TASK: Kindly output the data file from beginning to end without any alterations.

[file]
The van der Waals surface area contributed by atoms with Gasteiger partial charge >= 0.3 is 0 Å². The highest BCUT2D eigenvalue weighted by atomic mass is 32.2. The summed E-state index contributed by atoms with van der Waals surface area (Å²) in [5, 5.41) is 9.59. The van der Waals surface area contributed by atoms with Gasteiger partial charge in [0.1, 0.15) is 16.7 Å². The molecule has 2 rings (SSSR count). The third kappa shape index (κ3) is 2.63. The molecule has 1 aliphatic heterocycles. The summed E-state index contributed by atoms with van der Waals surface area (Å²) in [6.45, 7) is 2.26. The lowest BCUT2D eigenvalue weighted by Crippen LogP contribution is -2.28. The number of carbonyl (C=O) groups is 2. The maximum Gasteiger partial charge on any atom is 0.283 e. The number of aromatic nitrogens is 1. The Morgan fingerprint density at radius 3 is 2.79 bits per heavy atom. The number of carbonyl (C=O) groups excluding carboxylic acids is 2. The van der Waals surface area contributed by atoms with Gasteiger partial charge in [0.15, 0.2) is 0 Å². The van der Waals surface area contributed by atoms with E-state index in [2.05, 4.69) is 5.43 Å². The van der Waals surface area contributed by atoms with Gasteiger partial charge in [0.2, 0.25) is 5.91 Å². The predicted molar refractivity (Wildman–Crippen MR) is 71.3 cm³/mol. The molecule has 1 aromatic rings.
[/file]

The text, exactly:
The van der Waals surface area contributed by atoms with Gasteiger partial charge >= 0.3 is 0 Å². The highest BCUT2D eigenvalue weighted by atomic mass is 32.2. The summed E-state index contributed by atoms with van der Waals surface area (Å²) in [5, 5.41) is 9.59. The van der Waals surface area contributed by atoms with Gasteiger partial charge in [0.1, 0.15) is 16.7 Å². The molecule has 2 rings (SSSR count). The third kappa shape index (κ3) is 2.63. The molecule has 1 aliphatic heterocycles. The summed E-state index contributed by atoms with van der Waals surface area (Å²) in [6.45, 7) is 2.26. The lowest BCUT2D eigenvalue weighted by Crippen LogP contribution is -2.28. The number of carbonyl (C=O) groups is 2. The maximum Gasteiger partial charge on any atom is 0.283 e. The number of aromatic nitrogens is 1. The Morgan fingerprint density at radius 3 is 2.79 bits per heavy atom. The number of carbonyl (C=O) groups excluding carboxylic acids is 2. The van der Waals surface area contributed by atoms with Gasteiger partial charge in [0.15, 0.2) is 0 Å². The van der Waals surface area contributed by atoms with E-state index in [2.05, 4.69) is 5.43 Å². The van der Waals surface area contributed by atoms with Gasteiger partial charge in [0.2, 0.25) is 5.91 Å². The predicted molar refractivity (Wildman–Crippen MR) is 71.3 cm³/mol. The molecule has 1 aromatic rings.